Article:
Shailee Mishra, a 2nd year law student from University of Allahabad, reviews the suspension of labour laws amid COVID-19 pandemic by some States in India and its repercussions.


When we hear the word ‘labour’ a picture with distressed, poorly dressed, and carrying enormous responsibilities in his shoulder, etc. comes to one’s mind. This is the person who plays a significant role in pushing the economy of the nation upwards.  However, absurdity is that this person does not get a meal for one time, clothes to cover the body, and a roof for his shelter. As COVID-19 pandemic hit India the plight of generally suppressed labour has deteriorated. Meanwhile, some state’s Government has suspended basic labour laws temporarily which has taken the plight to another level. It has seen as a well-planned endeavor to accomplish economic escalation at the cost of these anguishes, discomfort, and pain of these vulnerable communities. 

The prerequisite: 

On 8th May 2020, the government of Uttar Pradesh has commenced an ordinance called temporary exemption from certain labour laws and exempted businesses from the scope of four basic labour laws viz., Building and Other Construction Workers Act[1]Section 5 of Payment of Wages Act[2]Workmen Compensation Act[3] and Bonded Labour Act[4] for a period of three years. It is also issued an announcement[5] relaxing the provisions concerning  working hours, overtime, intervals for rest, etc. as specified under sections 51, 54, 56, and 59 of the Factories Act. Accordingly, the State government of Madhya Pradesh also proclaimed exemptions of certain labour laws for the period of 1,000 days. Encouraged by these changes, the State government of Gujarat announced[6] exemptions of labour laws for the next 1,200 days and the State government of Assam announced a provision for fixed-term employment. 

During this crisis, the steadiness between demand and supply in the economy has been extremely effectuated. The industrial and manufacturing sectors is facing a serious downfall due to the lockdown measures and inter-state movement of the labourers. The government has taken the foremost step[7] to revive the economy which has been contracted in the wake of the tough situations created by the global pandemic. The object is to boost investment which in turn will balance the demand and supply. The action is taken to ensure ease of doing business. Even if we consider these objectives, the suspension of some laws seems unreasonable and baseless. If we have a look at the ordinance in UP, the government has exempted the employer from providing elementary duties viz., access of drinking water, first aid box, cleanliness, protective kit, etc. This is not the way to boost the economy and any reasonable investor would not be effectuated by these provisions. This would only lead to the affray of the most basic and primary rights of the vulnerable employees by the employers.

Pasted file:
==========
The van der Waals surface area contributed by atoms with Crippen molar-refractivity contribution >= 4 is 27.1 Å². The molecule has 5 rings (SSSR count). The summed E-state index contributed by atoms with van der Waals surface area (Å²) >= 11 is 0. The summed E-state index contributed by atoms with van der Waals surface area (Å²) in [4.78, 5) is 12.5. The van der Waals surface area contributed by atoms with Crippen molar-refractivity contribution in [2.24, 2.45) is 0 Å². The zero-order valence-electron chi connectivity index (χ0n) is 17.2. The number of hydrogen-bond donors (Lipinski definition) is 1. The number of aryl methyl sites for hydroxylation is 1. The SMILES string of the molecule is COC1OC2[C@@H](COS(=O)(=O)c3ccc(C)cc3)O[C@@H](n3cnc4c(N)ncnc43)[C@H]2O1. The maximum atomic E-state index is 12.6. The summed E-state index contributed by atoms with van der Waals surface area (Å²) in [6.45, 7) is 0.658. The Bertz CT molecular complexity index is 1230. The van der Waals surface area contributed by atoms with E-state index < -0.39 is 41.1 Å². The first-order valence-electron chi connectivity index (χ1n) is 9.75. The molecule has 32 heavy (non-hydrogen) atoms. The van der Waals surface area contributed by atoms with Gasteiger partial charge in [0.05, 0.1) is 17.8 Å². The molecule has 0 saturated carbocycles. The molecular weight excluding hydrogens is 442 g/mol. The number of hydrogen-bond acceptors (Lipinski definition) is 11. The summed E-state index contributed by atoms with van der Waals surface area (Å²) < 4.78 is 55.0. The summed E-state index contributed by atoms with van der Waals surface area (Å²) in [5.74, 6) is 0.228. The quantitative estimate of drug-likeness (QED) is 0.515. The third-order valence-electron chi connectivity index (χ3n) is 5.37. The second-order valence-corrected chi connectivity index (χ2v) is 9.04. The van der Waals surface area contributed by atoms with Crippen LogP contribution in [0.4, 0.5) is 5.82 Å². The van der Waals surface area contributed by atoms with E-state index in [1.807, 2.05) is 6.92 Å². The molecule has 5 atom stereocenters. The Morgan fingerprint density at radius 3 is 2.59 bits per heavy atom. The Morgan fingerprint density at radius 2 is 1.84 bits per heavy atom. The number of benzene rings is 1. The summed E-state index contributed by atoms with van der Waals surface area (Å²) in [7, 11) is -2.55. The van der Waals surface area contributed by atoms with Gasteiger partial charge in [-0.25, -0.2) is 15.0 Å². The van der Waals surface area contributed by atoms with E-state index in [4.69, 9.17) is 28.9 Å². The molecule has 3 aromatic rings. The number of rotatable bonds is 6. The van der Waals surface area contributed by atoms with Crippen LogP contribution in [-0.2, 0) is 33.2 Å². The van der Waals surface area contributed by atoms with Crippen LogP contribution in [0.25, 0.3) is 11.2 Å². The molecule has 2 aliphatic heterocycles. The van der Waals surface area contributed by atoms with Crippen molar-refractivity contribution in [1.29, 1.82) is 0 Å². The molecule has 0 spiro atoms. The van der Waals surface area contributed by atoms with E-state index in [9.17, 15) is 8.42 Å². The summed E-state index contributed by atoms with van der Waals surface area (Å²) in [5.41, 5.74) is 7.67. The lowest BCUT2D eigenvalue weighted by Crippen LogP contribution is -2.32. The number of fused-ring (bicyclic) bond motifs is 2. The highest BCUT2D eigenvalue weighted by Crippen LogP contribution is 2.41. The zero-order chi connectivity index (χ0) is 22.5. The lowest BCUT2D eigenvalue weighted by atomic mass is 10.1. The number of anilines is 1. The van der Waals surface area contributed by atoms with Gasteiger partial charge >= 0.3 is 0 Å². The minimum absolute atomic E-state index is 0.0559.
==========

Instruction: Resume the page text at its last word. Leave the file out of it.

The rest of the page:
The test for legitimacy: 

The Constitution of India is a shred of evidence for establishing equality and liberty and ending the exploitation of the vulnerable. The drafters of the Constitution worked for the interests of many who sacrificed their benefit. The provisions drafted in Fundamentals Rights and Directive Principles of State Policy (DPSPs) clearly specify that the dignity and integrity of each and every individual is sacrosanct and due to the reform in law it is under serious threat. 

The absence of protections like the Minimum Wages Act 1948, Factories Act 1948, and Industrial Disputes Act 1947 would lead to the condition of repression i.e. modern slavery[8] which is in contravention to the Constitution of India. Article 23(1)[9] strictly restricts the forced labour and reads as, “Traffic in human beings and beggar and other similar forms of forced labour are prohibited and any contravention of this provision shall be an offence punishable in accordance with law”. Any wage below the nominal wage is considered as bondage, the Supreme Court has observed further. In the case of Consusmer Education & Research Centre v. Union of India[10], the Supreme Court of India has observed that the employer is obligated to provide a safe and secure conditions of work as the same is a part of his right to life with dignity enshrined under Article 21[11] of the constitution. Hence, highlights the importance of safe and secure working conditions for workers.